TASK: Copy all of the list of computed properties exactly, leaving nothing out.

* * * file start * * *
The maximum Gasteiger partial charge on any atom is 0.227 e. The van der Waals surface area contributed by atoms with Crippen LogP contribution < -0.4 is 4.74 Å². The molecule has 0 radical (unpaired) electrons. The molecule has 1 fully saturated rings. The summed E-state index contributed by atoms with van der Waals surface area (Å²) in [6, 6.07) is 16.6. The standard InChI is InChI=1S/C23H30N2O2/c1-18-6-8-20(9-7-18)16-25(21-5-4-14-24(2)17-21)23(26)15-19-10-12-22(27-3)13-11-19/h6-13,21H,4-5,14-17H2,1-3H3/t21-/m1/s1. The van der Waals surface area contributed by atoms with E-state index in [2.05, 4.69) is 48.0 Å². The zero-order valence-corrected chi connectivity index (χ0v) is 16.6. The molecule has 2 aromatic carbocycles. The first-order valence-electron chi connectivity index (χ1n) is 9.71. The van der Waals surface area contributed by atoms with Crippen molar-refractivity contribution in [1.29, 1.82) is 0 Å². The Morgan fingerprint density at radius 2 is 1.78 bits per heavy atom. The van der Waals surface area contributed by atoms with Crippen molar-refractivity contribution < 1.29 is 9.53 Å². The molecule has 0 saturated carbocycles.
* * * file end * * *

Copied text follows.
The maximum Gasteiger partial charge on any atom is 0.227 e. The van der Waals surface area contributed by atoms with Crippen LogP contribution < -0.4 is 4.74 Å². The molecule has 0 radical (unpaired) electrons. The molecule has 1 fully saturated rings. The summed E-state index contributed by atoms with van der Waals surface area (Å²) in [6, 6.07) is 16.6. The standard InChI is InChI=1S/C23H30N2O2/c1-18-6-8-20(9-7-18)16-25(21-5-4-14-24(2)17-21)23(26)15-19-10-12-22(27-3)13-11-19/h6-13,21H,4-5,14-17H2,1-3H3/t21-/m1/s1. The van der Waals surface area contributed by atoms with E-state index in [2.05, 4.69) is 48.0 Å². The zero-order valence-corrected chi connectivity index (χ0v) is 16.6. The molecule has 2 aromatic carbocycles. The first-order valence-electron chi connectivity index (χ1n) is 9.71. The van der Waals surface area contributed by atoms with Crippen molar-refractivity contribution in [1.29, 1.82) is 0 Å². The Morgan fingerprint density at radius 2 is 1.78 bits per heavy atom. The van der Waals surface area contributed by atoms with Crippen molar-refractivity contribution < 1.29 is 9.53 Å². The molecule has 0 saturated carbocycles.